By Kate Brown
Reports from The National Housing Federation’s ‘Yorkshire and the Humber Home Truths 2017/2018’ concluded that the average full-time worker in Sheffield now needs an astounding 62% pay rise in order to afford a mortgage on a typical home in the city. Any full-time workers who earn under £40,580 per year would be unable to buy the average home in the Sheffield city region.
The report found that despite house prices in Yorkshire being significantly lower than the national average there is an acute housing crisis within this region. However, average wages in Yorkshire are relatively below average and salaries here have failed to keep up with house prices. Now, the average home costing £177,538 is seven times higher than the average annual income of £24,991.
Chief executive of the South Yorkshire Housing Association, Tony Stacey OBE, said: “we tend to talk as though there is just one housing crisis, but it takes many different forms. It is not just about the impossibility of affording a home in London or people sleeping rough” and “for far too many local people, affording housing is simply out of reach. We should expect more from both national and local politicians to find solutions that work for all sections of society here in Sheffield.”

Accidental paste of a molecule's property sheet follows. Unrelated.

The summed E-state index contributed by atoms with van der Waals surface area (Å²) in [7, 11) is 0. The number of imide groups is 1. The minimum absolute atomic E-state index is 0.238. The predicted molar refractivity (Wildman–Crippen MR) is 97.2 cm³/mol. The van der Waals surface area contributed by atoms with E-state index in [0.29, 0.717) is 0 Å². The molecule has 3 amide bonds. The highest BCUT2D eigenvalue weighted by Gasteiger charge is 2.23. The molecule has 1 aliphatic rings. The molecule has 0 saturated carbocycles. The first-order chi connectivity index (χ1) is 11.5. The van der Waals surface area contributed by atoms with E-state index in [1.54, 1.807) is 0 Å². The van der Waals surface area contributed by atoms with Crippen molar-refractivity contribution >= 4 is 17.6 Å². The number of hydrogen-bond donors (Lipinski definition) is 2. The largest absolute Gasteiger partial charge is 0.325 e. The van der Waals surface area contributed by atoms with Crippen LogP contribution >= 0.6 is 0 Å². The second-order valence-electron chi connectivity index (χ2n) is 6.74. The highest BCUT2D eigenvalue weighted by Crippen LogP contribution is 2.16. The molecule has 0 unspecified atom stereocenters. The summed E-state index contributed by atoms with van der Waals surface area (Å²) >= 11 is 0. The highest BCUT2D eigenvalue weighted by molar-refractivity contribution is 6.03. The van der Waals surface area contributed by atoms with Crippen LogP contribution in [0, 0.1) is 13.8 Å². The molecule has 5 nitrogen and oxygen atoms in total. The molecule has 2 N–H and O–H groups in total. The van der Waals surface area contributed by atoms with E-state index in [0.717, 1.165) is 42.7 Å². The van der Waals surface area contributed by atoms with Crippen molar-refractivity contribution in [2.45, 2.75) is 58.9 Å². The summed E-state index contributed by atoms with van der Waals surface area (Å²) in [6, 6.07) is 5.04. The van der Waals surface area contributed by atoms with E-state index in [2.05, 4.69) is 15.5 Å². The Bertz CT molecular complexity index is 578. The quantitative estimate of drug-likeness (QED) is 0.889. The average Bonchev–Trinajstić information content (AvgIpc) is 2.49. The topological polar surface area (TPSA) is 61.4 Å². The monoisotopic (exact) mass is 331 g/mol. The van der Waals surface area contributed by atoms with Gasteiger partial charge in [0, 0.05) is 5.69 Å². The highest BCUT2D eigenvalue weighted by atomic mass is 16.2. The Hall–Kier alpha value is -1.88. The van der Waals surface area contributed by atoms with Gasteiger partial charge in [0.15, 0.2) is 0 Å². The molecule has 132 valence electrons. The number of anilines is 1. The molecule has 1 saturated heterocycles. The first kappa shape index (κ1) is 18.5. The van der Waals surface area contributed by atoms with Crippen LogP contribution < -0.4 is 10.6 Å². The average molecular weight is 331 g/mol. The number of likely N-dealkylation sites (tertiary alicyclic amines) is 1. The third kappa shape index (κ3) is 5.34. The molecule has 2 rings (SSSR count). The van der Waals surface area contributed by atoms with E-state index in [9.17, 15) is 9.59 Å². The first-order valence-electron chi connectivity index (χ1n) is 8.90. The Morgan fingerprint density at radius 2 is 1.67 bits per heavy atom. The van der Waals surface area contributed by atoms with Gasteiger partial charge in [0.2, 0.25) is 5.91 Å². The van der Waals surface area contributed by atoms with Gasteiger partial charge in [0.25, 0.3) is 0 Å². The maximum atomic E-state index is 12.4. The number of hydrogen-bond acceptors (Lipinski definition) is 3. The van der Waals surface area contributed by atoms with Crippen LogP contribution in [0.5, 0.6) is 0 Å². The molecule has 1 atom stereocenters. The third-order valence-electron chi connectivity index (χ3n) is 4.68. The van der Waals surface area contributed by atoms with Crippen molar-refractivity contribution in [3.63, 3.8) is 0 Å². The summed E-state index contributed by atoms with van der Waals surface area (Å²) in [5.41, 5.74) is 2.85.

Nationally, the demand for homes to be built averages around 300,000. Currently, between half and two-thirds of that figure is being built. A high demand in Yorkshire saw that between the years 2012 and 2016, 36,000 too few homes were built. In South Yorkshire alone this figure was 6,500 homes too short. In response, South Yorkshire Housing Association pledged to build 1,180 homes by 2021. Whereas Sheffield Council revealed plans to provide 1,000 new council homes by 2021.